By Mara Purl, Actress/Author/Audio Book Performer

Your Speaking Platform: Who, What, When, Where, Why?

These are the classic journalist’s questions. They also form the perfect structure for building an author-speaker platform.

A. Who are you as a speaker? The first thing that will happen at your next talk is that someone will introduce you with a bio. What will that bio say? Will it run the gamut, describing your starring role in a highschool play and concluding with your latest best-seller? Probably not! Instead, it will focus on who you are being in the world, and the credential that support who you say you are.

B. Who are you addressing? What are the members of this particular audience working on? How can you help them achieve their goals? By tailoring your address to their needs, rather than speaking about what interests you, you’re truly engaging your audience.

What are you offering? The next thing that will happen at your next talk is that a title will be announced. What will that title be? Will it instantly grab the attention of your audience? Will it be of service to them? Will it promise they’ll go home with a something valuable they didn’t have before?

When is the most important time of your life? It’s now. Living in the now is critical to standing in front of others and offering them a talk, a seminar, a lecture, a program. If you are not fully in this moment, the audience will sense you are elsewhere. They’ll go elsewhere too.
How can you stay in the now? Sometimes it’s as simple as making eye contact. Always, it’s a wonderful idea not only to “listen” but to be a listening for those you’re speaking to. By opening not only your ears, but your intuition, you can really tune in to your audience. And they will know you truly get them.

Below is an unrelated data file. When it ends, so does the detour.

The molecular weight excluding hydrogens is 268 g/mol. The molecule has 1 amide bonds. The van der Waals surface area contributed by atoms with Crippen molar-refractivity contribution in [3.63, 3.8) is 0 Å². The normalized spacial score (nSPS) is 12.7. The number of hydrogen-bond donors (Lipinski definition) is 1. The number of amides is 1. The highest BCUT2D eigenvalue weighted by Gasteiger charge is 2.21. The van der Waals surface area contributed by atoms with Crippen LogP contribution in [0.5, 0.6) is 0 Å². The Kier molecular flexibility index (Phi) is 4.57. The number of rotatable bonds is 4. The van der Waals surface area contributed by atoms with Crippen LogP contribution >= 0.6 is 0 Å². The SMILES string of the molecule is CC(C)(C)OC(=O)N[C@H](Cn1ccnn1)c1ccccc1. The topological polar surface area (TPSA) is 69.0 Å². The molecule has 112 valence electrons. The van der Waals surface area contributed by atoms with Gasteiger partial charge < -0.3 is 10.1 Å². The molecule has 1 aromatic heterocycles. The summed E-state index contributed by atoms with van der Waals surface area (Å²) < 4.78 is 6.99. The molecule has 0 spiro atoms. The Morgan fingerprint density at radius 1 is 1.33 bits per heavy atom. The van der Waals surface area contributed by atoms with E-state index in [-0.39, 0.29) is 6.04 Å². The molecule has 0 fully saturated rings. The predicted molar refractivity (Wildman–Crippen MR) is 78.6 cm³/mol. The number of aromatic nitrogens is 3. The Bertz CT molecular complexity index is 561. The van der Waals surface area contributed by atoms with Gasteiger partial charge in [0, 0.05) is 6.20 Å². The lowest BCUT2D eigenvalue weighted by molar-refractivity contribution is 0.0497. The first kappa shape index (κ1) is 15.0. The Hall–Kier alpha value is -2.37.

Where are you in your life? An awareness of some of the previous “chapters” of your life make for good story-telling because it shows your capacity to be honest, and vulnerable. How about sharing some of the mistakes you made? That’s “where” you were when you made these mistakes. And because you were able to laugh at yourself (and the audience can laugh with you), and learn (and the audience can learn with you), you are now at a different place in your life, rather than being stuck.

Why did you want to be a speaker in the first place? Was it to bring attention to earn money? To bring attention to yourself? To compete with other speakers? Though there’s nothing inherently wrong with any of these answers, they don’t contain enough “good” to be powerful. By “good” I mean a sense of service, an unselfish desire to share, a commitment to transformation and inspiration.

Mara Purl is the author of the popular Milford-Haven Novels, based on her BBC radio drama with 4.5 million U.K. listeners. Mara speaks nationally on creativity and personal transformation, and is an accomplished audio book performer. She was an actress on Days Of Our Lives, and a journalist for the A.P, Rolling Stone and The Financial Times of London.